Fifteen tales from Russia's mysterious capital city provide an absorbing and many-sided portrait in fiction for readers who love travelling, armchair travellers, lovers of Russian literature, as well as those who love Moscow.
Presenting stories which represent each layer of the city of Moscow, from the centre of power to the outer rings of desolate estates and tumbledown shacks, this fascinating collection offers a lively and varied portrait in fiction of Russia's mysterious capital city. The collection includes works by Russian authors ranging from Anton Chekhov and Yuri Koval to Larisa Miller and Marina Boroditskaia, collating nineteeth- and twentieth-century tales, as well those written by contemporary authors. The stories are intriguingly varied -an account of life in the city's infamous high security prison, a tale of a lady with a supernatural gift for repairing household devices, the story of another pitiful lost dog who nearly joins the Moscow Circus - and together they shed light on the changing nature of Moscow society across the centuries. The next instalment in a series of successful translated anthologies of stories set in and around a particular European City. Moscow Tales combines two genres, travel writing and literary fiction and provides an insight into the lives of those who live in Moscow or have written about it.
Sasha Dugdale's translation is clear and precise, letting the exotic seep into the reader's senses without making it too strange. Barbara Heldt, Times Literary Supplement This is a nice crash course for would-be Muscovites - whether travelling literally or literately. W B Gooderham, the guardian The book is beautifully printed. There is a Moscow for everyone here. Tom Moriarty, Irish Times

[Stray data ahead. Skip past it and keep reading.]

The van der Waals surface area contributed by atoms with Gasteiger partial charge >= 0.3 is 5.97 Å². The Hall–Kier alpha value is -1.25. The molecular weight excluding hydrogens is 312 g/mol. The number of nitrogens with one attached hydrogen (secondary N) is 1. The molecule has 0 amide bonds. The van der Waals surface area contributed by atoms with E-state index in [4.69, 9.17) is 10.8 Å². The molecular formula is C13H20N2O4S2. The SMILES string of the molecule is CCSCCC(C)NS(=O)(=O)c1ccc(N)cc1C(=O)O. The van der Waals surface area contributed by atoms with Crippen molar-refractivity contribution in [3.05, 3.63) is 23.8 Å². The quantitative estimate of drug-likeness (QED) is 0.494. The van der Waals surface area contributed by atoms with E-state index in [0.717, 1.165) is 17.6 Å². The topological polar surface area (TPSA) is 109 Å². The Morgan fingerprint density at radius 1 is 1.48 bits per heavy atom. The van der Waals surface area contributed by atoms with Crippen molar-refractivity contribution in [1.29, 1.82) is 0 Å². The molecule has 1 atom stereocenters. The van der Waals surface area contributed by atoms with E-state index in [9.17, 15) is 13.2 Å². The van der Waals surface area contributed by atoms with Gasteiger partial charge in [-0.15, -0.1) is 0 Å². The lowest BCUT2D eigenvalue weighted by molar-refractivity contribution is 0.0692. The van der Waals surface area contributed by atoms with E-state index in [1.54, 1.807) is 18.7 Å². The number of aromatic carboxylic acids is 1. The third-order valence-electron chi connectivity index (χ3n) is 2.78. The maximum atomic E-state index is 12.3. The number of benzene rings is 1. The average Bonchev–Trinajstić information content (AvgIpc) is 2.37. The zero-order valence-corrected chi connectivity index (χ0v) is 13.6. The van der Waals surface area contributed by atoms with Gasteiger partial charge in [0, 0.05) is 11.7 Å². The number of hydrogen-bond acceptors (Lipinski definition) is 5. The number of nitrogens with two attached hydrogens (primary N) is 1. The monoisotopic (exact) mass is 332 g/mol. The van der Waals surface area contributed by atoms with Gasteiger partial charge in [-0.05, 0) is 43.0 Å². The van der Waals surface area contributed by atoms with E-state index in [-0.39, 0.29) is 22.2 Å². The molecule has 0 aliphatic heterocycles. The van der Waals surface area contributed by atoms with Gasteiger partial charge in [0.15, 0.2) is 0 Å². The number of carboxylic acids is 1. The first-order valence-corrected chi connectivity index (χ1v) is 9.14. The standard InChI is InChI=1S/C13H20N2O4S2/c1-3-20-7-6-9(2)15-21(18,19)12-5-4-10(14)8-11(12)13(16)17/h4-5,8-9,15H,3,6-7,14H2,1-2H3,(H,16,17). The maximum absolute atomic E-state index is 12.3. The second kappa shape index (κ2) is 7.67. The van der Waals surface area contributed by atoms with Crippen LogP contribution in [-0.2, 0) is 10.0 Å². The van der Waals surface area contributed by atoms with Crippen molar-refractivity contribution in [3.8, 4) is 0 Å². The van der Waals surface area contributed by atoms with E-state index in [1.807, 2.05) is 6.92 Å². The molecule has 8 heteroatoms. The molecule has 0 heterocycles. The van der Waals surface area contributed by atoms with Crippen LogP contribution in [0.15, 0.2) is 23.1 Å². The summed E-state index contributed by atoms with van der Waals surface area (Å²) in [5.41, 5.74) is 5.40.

About Helen Constantine
Helen Constantine taught languages in schools until 2000, when she became a full-time translator. She has published three volumes of translated stories, Paris Tales, French Tales, and Paris Metro Tales and is currently editing a series of 'City Tales' for Oxford University Press. She has translated Mademoiselle de Maupin by Theophile Gautier and Dangerous Liaisons by Choderlos de Laclos for Penguin and The Wild Ass's Skin by Balzac for OUP. She is married to the writer David Constantine and with him edits the international magazine Modern Poetry in Translation. Sasha Dugdale is a poet and translator. She has published three collections of her own poetry - the most recent of these is Red House (Carcanet / OxfordPoets 2011) - and two collections of Russian poetry in translation. She works with the Royal Court Theatre in London as an adviser on Russian New Writing and has translated over thirty plays from Russian. She lived in Moscow for five years in the 1990s and frequently returns there. She is currently editor of the magazine Modern Poetry in Translation
Table of Contents
GENERAL INTRODUCTION; INTRODUCTION
Moscow Tales by Helen Constantine
Used - Very Good
Oxford University Press
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